Can the #right diet solve your eating problem?

Harriet Frew (Eating and Behavioural Therapist) talks about how psychology plays a valuable role in providing long-term solutions to food, weight and eating problems.

We are all looking for the holy grail of weight loss. As obesity rates in the UK soar and we become increasingly affected as a nation with the health problems associated with being over-weight, we definitely need answers fast. Scientific explanations that can justify our tendency to hold onto fat whilst our skinny friends seem to chomp away continuously on cupcakes without gaining a pound are understandably welcomed. It is a complex issue though and as science brings valuable evidence to support how individuals do respond differently to varying diet and exercise plans; does it complete the whole picture? The recent Horizon programme ‘What’s the right diet for you?’ introduced interesting ideas and supporting evidence to show how people responded differently to varying personalised eating plans, but how does this fare in the long-term. We are yet to know. Pleasingly, emotional eating was also included in the programme, which is a strand that is often over-looked.

Diets per se though do not work. We know that if you follow the success of people on a range of diets over 18 months, only 3% will have kept the weight off long-term. Yes in the short-term, there are results; victories; the party dress is worn. The new body is ‘selfied’ in Facebook history, as a reminder of how it really was possible. However, they are not a sustainable solution and that is why people are always searching for the next one. This one will really be ‘the one’; the ‘life-changer’; the epiphany moment!  And of course, dieting in some ways is easier than suggesting that psychology might play a role. The thought of looking at the problem on a deeper level can bring up agonising sighs – not wanting to delve into the muddy waters of childhood or unleashing a potential beast that has quite happily been hidden away thank you very much. Or possibly it might mean admitting that day to day, we are not coping as well or being quite as happy as we might like to be. It can bring on feelings of unease and anxiety contemplating peering into the well of our psyche.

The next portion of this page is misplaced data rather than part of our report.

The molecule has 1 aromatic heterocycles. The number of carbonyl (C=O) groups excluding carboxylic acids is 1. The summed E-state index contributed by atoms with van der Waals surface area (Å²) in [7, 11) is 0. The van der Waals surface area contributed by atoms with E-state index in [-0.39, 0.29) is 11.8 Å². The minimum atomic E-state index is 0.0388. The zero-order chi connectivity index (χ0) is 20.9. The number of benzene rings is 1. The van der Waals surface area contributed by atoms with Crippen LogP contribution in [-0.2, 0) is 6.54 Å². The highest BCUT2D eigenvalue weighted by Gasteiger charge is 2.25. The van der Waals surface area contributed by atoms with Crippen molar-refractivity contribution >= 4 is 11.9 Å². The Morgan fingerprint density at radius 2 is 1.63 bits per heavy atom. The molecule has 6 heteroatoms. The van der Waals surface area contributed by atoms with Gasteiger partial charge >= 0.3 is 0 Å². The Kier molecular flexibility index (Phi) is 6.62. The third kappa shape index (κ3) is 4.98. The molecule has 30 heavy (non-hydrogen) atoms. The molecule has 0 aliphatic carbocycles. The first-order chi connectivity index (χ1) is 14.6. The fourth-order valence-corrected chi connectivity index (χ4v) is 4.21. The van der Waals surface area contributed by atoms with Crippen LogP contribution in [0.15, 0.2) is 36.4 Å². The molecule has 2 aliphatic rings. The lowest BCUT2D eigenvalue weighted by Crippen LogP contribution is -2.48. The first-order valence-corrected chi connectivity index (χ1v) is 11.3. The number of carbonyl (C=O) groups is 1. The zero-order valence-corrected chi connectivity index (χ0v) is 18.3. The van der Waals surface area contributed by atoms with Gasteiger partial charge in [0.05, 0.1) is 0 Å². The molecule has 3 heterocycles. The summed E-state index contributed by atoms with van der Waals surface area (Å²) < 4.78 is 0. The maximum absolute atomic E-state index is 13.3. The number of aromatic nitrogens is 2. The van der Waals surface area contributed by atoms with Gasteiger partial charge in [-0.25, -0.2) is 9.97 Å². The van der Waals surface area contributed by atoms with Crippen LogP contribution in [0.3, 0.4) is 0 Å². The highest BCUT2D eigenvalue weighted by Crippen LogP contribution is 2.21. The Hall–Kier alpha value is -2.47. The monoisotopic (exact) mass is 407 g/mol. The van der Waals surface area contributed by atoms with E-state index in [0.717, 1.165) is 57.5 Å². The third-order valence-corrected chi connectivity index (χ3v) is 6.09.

As a therapist trained in viewing eating problems from a psychological perspective and also having had a disordered relationship with food in the past myself, I believe strongly that the psychological side of an over-eating needs addressing as part of the whole treatment solution. Yes, science and wholesome nutrition play a valuable role.  But I wonder if weight problems can be solved without helping people with their habits, emotions, thinking and deep-rooted feelings of worth. As much as science informs and helps us in many ways, the psychological cannot be ignored.


1. The gains you get from over-eating

 This is often over-looked but is absolutely fundamental to address. In the main, when people over-eat they are doing it to solve problems. Okay, no-one sets out consciously to fill up on cakes and biscuits to squash down their unease or distress about life, but it happens. Over-eating temporarily provides a wonderful escape and distraction from the everyday problems and stresses of life. It can be a way of rebelling against the world when you are feeling put upon. And the results are almost instantaneous. Anxiety calmed; anger buried; sadness covered all within a few delicious mouthfuls.  Very quickly, after eating, someone might feel remorse, guilt and regret, but ‘in the moment’ it is a very different thing.

2.  Your mindset around food